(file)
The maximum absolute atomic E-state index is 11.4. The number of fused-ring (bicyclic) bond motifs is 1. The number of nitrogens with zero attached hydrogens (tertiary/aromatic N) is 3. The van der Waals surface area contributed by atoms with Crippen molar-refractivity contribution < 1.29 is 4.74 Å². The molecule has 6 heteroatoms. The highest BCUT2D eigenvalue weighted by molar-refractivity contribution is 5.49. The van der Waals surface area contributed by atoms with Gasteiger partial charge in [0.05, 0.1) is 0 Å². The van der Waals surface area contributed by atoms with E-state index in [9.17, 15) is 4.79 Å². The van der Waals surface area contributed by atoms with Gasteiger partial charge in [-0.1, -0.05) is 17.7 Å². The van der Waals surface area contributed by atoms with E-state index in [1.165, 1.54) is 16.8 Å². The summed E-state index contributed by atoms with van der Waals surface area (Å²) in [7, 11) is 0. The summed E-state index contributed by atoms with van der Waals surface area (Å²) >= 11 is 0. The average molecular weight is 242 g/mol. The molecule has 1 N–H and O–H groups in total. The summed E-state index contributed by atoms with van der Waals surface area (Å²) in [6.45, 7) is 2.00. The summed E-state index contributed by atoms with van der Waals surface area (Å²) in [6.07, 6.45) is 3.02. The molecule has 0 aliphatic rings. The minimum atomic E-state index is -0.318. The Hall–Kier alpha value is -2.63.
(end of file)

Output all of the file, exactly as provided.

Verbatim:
The maximum absolute atomic E-state index is 11.4. The number of fused-ring (bicyclic) bond motifs is 1. The number of nitrogens with zero attached hydrogens (tertiary/aromatic N) is 3. The van der Waals surface area contributed by atoms with Crippen molar-refractivity contribution < 1.29 is 4.74 Å². The molecule has 6 heteroatoms. The highest BCUT2D eigenvalue weighted by molar-refractivity contribution is 5.49. The van der Waals surface area contributed by atoms with Gasteiger partial charge in [0.05, 0.1) is 0 Å². The van der Waals surface area contributed by atoms with E-state index in [9.17, 15) is 4.79 Å². The van der Waals surface area contributed by atoms with Gasteiger partial charge in [-0.1, -0.05) is 17.7 Å². The van der Waals surface area contributed by atoms with E-state index in [1.165, 1.54) is 16.8 Å². The summed E-state index contributed by atoms with van der Waals surface area (Å²) in [7, 11) is 0. The summed E-state index contributed by atoms with van der Waals surface area (Å²) >= 11 is 0. The average molecular weight is 242 g/mol. The molecule has 1 N–H and O–H groups in total. The summed E-state index contributed by atoms with van der Waals surface area (Å²) in [6.45, 7) is 2.00. The summed E-state index contributed by atoms with van der Waals surface area (Å²) in [6.07, 6.45) is 3.02. The molecule has 0 aliphatic rings. The minimum atomic E-state index is -0.318. The Hall–Kier alpha value is -2.63.